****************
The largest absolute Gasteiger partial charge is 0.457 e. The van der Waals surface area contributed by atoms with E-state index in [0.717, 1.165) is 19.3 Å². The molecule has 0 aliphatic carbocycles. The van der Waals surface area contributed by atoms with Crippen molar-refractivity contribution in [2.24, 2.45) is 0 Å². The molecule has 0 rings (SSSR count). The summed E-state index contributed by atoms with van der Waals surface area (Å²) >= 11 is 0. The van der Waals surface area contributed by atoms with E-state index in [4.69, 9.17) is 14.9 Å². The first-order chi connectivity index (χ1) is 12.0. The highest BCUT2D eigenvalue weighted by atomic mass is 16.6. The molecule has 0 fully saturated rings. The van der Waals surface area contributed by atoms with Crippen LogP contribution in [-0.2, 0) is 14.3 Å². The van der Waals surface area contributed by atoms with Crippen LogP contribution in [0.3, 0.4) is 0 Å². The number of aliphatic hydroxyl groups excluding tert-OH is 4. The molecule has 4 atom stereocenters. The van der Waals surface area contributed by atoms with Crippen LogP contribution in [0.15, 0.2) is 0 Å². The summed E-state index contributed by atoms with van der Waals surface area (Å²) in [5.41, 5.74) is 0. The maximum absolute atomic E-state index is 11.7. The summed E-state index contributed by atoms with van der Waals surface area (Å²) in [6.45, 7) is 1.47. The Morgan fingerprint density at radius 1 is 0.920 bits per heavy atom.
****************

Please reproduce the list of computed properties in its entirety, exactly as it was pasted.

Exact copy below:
The largest absolute Gasteiger partial charge is 0.457 e. The van der Waals surface area contributed by atoms with E-state index in [0.717, 1.165) is 19.3 Å². The molecule has 0 aliphatic carbocycles. The van der Waals surface area contributed by atoms with Crippen molar-refractivity contribution in [2.24, 2.45) is 0 Å². The molecule has 0 rings (SSSR count). The summed E-state index contributed by atoms with van der Waals surface area (Å²) >= 11 is 0. The van der Waals surface area contributed by atoms with E-state index in [4.69, 9.17) is 14.9 Å². The first-order chi connectivity index (χ1) is 12.0. The highest BCUT2D eigenvalue weighted by atomic mass is 16.6. The molecule has 0 fully saturated rings. The van der Waals surface area contributed by atoms with Crippen LogP contribution in [-0.2, 0) is 14.3 Å². The van der Waals surface area contributed by atoms with Crippen LogP contribution in [0.3, 0.4) is 0 Å². The number of aliphatic hydroxyl groups excluding tert-OH is 4. The molecule has 4 atom stereocenters. The van der Waals surface area contributed by atoms with Crippen LogP contribution in [0.15, 0.2) is 0 Å². The summed E-state index contributed by atoms with van der Waals surface area (Å²) in [5.41, 5.74) is 0. The maximum absolute atomic E-state index is 11.7. The summed E-state index contributed by atoms with van der Waals surface area (Å²) in [6.45, 7) is 1.47. The Morgan fingerprint density at radius 1 is 0.920 bits per heavy atom.